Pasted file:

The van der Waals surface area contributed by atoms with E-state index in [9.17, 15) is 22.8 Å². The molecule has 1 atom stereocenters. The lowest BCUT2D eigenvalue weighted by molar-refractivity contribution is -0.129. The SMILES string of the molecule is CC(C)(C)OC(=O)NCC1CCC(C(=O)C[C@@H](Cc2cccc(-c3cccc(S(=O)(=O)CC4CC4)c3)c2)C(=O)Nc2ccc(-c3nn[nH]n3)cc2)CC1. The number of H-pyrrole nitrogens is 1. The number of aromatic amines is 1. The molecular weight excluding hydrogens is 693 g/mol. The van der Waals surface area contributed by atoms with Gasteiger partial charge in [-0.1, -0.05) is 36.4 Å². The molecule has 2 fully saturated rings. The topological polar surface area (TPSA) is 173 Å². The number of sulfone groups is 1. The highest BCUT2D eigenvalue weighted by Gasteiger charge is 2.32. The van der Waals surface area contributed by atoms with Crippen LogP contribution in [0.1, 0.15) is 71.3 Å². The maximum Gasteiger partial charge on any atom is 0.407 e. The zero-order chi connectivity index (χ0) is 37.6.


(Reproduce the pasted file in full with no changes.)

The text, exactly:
The van der Waals surface area contributed by atoms with E-state index in [9.17, 15) is 22.8 Å². The molecule has 1 atom stereocenters. The lowest BCUT2D eigenvalue weighted by molar-refractivity contribution is -0.129. The SMILES string of the molecule is CC(C)(C)OC(=O)NCC1CCC(C(=O)C[C@@H](Cc2cccc(-c3cccc(S(=O)(=O)CC4CC4)c3)c2)C(=O)Nc2ccc(-c3nn[nH]n3)cc2)CC1. The number of H-pyrrole nitrogens is 1. The number of aromatic amines is 1. The molecular weight excluding hydrogens is 693 g/mol. The van der Waals surface area contributed by atoms with Gasteiger partial charge in [-0.1, -0.05) is 36.4 Å². The molecule has 2 fully saturated rings. The topological polar surface area (TPSA) is 173 Å². The number of sulfone groups is 1. The highest BCUT2D eigenvalue weighted by Gasteiger charge is 2.32. The van der Waals surface area contributed by atoms with Crippen LogP contribution in [0.1, 0.15) is 71.3 Å². The maximum Gasteiger partial charge on any atom is 0.407 e. The zero-order chi connectivity index (χ0) is 37.6.